So that started me on the road to becoming an obedient Catholic, one with a capital “C.” I’d never heard about “natural family planning” and so somehow confused it in my internet research with ecological breastfeeding. That left me blissfully quitting my job (I was the only one with health insurance) and planning a move to Wisconsin, before discovering that I was twenty-weeks pregnant with baby number 2. He was conceived during that mind numbing time of being a full time lawyer, and nursing a nine-month old baby. When we found out the date of conception, I turned to my husband and honestly questioned “We had sex in January?” We did, and thank goodness.
I remember reassuringly rubbing my huge tummy with a baby I called "Joey," when a college friend questioned "Are you sure this is the right time?” I already had one child under age one, neither my husband nor me had a steady job, and we lived in a one-bedroom apartment the size of a shoebox. I told her confidently that Hannah didn’t seem to come at the right time either. Now, however, I know that God’s timing is perfect. And it’s true. We are still paying off a $15,000 credit card bill contracted during that time period, but how could the world exist without my son Alex?
My only truly “planned for” baby was my third child, Francisco. We sketched out the time line for our third child when Alex was only one month old. We took classes in Natural Family Planning. We successfully prevented conception during the awful time when we were unemployed and living with my husband’s parents. Once we had a new job, health insurance, and a new apartment, we happily reversed course. When we found out about Francisco, we threw a family “conception party.” I also prayed the rosary in thanksgiving and dedicated the baby to our Blessed Mother.
We were excited to find out that our new health plan offered a free ultrasound at seven weeks. My husband balanced a 3 year old and a 1 year old on each knee. Everyone strained to make out blurry blue shapes on the ultrasound machine. Then the doctor said, “Sorry there is no heartbeat. It looks like a miscarriage.”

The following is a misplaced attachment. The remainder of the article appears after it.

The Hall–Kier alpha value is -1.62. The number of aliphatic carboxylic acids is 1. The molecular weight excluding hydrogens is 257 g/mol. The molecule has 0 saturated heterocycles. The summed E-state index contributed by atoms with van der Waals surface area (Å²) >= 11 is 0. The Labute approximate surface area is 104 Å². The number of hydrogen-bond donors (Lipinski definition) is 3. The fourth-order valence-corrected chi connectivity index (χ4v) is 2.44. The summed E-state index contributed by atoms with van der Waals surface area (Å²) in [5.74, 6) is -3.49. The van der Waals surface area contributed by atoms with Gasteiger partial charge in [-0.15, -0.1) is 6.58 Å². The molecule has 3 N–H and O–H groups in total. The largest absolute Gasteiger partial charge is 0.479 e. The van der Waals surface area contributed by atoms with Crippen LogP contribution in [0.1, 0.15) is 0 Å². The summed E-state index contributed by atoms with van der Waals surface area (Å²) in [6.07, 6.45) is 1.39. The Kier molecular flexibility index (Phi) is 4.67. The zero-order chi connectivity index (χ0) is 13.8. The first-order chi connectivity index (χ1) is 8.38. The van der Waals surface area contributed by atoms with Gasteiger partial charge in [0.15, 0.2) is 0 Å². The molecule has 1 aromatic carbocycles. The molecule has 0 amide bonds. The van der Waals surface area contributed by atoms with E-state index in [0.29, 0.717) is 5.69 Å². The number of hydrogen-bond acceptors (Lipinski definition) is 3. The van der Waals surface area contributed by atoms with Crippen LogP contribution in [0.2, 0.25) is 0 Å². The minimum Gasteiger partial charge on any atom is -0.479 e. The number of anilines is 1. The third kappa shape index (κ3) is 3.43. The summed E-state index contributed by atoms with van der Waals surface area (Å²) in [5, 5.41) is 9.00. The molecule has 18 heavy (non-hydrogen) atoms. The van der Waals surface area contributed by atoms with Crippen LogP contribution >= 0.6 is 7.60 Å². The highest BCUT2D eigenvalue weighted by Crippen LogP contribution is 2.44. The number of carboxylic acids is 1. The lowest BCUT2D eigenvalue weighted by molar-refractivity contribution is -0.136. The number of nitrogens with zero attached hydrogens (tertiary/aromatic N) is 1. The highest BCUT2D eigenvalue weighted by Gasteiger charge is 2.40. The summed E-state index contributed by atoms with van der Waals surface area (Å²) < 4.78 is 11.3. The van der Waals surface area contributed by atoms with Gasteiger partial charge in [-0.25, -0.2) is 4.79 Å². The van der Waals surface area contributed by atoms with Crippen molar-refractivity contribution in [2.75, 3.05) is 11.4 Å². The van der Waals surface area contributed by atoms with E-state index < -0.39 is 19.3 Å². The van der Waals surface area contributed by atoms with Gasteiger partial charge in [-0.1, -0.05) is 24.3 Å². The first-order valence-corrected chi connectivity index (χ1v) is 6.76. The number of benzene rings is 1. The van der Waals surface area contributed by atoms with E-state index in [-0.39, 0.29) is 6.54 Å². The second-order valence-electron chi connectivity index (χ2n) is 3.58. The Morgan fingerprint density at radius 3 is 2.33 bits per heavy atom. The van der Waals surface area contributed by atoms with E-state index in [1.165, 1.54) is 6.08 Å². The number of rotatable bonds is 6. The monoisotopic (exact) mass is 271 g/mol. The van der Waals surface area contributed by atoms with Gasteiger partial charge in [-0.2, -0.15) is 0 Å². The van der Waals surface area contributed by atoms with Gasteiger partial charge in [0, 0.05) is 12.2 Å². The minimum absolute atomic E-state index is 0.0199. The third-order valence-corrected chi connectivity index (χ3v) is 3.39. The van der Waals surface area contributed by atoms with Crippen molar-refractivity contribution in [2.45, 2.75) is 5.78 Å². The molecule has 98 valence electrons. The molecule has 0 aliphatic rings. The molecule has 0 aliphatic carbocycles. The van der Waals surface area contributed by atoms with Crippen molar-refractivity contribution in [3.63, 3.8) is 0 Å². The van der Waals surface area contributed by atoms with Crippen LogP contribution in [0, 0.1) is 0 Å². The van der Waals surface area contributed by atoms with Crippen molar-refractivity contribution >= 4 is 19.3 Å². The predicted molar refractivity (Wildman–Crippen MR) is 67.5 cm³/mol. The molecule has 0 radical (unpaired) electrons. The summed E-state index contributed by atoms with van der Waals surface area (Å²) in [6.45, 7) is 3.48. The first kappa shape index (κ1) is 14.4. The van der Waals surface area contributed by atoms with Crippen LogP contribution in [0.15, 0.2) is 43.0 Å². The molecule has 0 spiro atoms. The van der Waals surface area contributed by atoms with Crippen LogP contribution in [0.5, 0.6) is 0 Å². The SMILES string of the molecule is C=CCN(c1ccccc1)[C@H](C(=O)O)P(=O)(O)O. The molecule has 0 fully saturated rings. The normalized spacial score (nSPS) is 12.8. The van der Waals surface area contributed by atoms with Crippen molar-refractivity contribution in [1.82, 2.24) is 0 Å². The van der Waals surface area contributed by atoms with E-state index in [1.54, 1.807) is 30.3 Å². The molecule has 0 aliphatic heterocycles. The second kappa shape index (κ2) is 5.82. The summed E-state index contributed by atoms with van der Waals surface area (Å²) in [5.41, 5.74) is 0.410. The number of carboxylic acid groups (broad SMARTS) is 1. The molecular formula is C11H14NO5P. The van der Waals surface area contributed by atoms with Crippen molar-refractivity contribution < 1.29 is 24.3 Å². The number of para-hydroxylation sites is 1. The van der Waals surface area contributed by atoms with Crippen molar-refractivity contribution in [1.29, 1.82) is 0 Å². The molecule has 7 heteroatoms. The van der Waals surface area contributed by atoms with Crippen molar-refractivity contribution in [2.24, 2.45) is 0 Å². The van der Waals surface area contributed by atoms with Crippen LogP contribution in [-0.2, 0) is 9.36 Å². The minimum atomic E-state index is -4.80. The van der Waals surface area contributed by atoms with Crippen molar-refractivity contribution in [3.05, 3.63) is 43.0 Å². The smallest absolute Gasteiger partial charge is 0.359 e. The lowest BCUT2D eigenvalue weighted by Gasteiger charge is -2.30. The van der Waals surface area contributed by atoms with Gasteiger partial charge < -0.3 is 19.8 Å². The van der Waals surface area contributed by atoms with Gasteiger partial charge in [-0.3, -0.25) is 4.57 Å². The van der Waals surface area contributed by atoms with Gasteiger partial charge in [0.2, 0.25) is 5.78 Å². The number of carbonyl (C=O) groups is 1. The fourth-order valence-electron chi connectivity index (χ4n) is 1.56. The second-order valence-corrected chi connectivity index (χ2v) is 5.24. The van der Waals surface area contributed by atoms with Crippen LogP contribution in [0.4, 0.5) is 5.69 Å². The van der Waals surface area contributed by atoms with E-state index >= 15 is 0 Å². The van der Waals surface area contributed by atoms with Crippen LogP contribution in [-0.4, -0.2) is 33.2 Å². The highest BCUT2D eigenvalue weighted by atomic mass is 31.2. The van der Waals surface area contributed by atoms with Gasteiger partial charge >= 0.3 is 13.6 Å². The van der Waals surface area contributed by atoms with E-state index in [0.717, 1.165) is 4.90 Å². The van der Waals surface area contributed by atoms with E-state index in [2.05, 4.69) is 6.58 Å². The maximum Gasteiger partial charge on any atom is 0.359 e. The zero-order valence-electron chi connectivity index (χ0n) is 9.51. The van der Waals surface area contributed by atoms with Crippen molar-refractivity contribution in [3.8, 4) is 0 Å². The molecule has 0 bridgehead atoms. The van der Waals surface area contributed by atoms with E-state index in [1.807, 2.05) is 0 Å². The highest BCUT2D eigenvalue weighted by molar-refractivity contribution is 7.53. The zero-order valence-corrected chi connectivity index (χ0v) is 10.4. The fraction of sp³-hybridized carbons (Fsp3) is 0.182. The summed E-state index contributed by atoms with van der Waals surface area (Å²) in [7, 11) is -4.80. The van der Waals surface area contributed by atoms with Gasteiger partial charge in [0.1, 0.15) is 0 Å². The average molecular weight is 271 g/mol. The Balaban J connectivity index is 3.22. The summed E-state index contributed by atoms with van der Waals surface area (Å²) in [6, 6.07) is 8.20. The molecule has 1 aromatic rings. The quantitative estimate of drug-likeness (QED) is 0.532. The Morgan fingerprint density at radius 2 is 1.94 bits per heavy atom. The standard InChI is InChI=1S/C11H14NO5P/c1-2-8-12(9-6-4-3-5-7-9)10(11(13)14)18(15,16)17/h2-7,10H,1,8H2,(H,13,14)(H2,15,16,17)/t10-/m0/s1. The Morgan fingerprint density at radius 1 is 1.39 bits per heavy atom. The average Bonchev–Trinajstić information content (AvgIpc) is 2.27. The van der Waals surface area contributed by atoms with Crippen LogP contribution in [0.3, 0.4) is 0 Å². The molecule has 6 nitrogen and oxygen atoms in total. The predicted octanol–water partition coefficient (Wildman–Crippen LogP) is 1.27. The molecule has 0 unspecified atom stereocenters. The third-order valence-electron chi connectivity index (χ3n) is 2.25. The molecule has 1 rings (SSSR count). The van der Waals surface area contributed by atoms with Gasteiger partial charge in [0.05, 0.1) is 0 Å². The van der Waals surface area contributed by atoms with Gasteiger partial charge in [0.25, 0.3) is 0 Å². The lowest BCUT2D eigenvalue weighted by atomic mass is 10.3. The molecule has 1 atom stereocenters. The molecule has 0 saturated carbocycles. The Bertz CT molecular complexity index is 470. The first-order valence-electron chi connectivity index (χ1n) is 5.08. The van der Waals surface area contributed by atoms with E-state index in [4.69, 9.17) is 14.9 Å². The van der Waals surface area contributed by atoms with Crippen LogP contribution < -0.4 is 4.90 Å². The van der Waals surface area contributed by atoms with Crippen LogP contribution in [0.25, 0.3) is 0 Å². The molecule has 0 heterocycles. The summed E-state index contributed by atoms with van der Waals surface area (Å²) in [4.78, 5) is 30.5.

Jon removed the questioning children from the room in a hurry. "What's wrong with the little baby, Daddy?" my daughter asked. I was left alone to hear the facts of a 'blighted ovum" from my doctor. We we got home and put the older babies down for a nap, Jon and I reviewed the prognosis. We refused to believe that the miscarriage had already happened. Instead, we prayed and prayed. My whole Catholic Mothers Group joined me in prayer. Our baby grew and developed a strong heartbeat. After two tense weeks, the baby passed his ultrasound: "Your little one looks great. The baby is right on track for where he or she should be at eight weeks." We thought that our conception date was just off and that now we were home free. On week thirteen, I went for a regular ob visit and discovered the baby died the day before. I had a miscarriage at home and we had a full Catholic burial with his body.
The profound experience of seeing my son, who died at 12 weeks and six days, made changed us from pro-life to vocally PRO-LIFE. My son was extremely small, less than four inches, but fully formed. He had toes, fingers, teeth buds inside his gums, and a tiny penis no bigger than a grain of rice. This last fact surprises people, who assume I’m just “wishing” that we had another son since it would be too early to possibly know for certain.
I had an upsetting conversation with my best friend over this issue, whose mother is ironically a science teacher. “He must have been older than the ultrasound date! If you could identify the genitalia, he must have been older” she confidentially stated. This was upsetting because I’d barely reconciled myself to a loss that just crossed over the first trimester. If I’d truly lost him in the second, I thought that it would be so much harder to have a fourth baby. “Let’s trust the experts,” my husband wisely said. I’ve since realized why people are so insistent that Francisco must have been older when he died. Babies aren’t supposed to be recognizable so early. That’s when abortion starts to hurt.